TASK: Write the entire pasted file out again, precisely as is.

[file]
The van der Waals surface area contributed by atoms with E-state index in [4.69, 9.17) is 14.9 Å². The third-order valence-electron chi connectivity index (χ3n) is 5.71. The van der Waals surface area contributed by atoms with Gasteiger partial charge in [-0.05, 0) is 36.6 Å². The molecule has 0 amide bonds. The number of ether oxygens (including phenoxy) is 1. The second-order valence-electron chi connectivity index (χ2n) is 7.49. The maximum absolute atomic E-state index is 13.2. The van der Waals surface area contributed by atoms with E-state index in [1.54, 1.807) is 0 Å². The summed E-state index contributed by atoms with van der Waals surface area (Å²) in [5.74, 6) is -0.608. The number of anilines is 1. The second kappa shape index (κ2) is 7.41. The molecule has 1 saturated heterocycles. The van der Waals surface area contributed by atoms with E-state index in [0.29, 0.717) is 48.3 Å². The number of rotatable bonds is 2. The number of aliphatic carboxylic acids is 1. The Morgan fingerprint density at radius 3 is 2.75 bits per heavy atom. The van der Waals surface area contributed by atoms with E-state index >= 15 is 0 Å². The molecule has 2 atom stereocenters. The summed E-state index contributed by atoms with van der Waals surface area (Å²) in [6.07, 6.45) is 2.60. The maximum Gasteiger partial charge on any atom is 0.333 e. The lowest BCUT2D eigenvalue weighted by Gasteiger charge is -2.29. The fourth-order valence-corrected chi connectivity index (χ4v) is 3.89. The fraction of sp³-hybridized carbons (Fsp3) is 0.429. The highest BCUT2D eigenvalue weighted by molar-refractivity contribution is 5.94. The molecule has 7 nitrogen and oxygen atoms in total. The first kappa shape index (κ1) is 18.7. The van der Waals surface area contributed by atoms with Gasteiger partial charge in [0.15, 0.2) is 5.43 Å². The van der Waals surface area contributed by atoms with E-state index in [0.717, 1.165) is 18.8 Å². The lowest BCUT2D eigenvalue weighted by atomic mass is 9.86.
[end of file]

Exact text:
The van der Waals surface area contributed by atoms with E-state index in [4.69, 9.17) is 14.9 Å². The third-order valence-electron chi connectivity index (χ3n) is 5.71. The van der Waals surface area contributed by atoms with Gasteiger partial charge in [-0.05, 0) is 36.6 Å². The molecule has 0 amide bonds. The number of ether oxygens (including phenoxy) is 1. The second-order valence-electron chi connectivity index (χ2n) is 7.49. The maximum absolute atomic E-state index is 13.2. The van der Waals surface area contributed by atoms with E-state index in [1.54, 1.807) is 0 Å². The summed E-state index contributed by atoms with van der Waals surface area (Å²) in [5.74, 6) is -0.608. The number of anilines is 1. The second kappa shape index (κ2) is 7.41. The molecule has 1 saturated heterocycles. The van der Waals surface area contributed by atoms with E-state index in [0.29, 0.717) is 48.3 Å². The number of rotatable bonds is 2. The number of aliphatic carboxylic acids is 1. The Morgan fingerprint density at radius 3 is 2.75 bits per heavy atom. The van der Waals surface area contributed by atoms with E-state index >= 15 is 0 Å². The molecule has 2 atom stereocenters. The summed E-state index contributed by atoms with van der Waals surface area (Å²) in [6.07, 6.45) is 2.60. The maximum Gasteiger partial charge on any atom is 0.333 e. The lowest BCUT2D eigenvalue weighted by Gasteiger charge is -2.29. The fourth-order valence-corrected chi connectivity index (χ4v) is 3.89. The fraction of sp³-hybridized carbons (Fsp3) is 0.429. The highest BCUT2D eigenvalue weighted by molar-refractivity contribution is 5.94. The molecule has 7 nitrogen and oxygen atoms in total. The first kappa shape index (κ1) is 18.7. The van der Waals surface area contributed by atoms with Gasteiger partial charge in [0.15, 0.2) is 5.43 Å². The van der Waals surface area contributed by atoms with E-state index in [0.717, 1.165) is 18.8 Å². The lowest BCUT2D eigenvalue weighted by atomic mass is 9.86.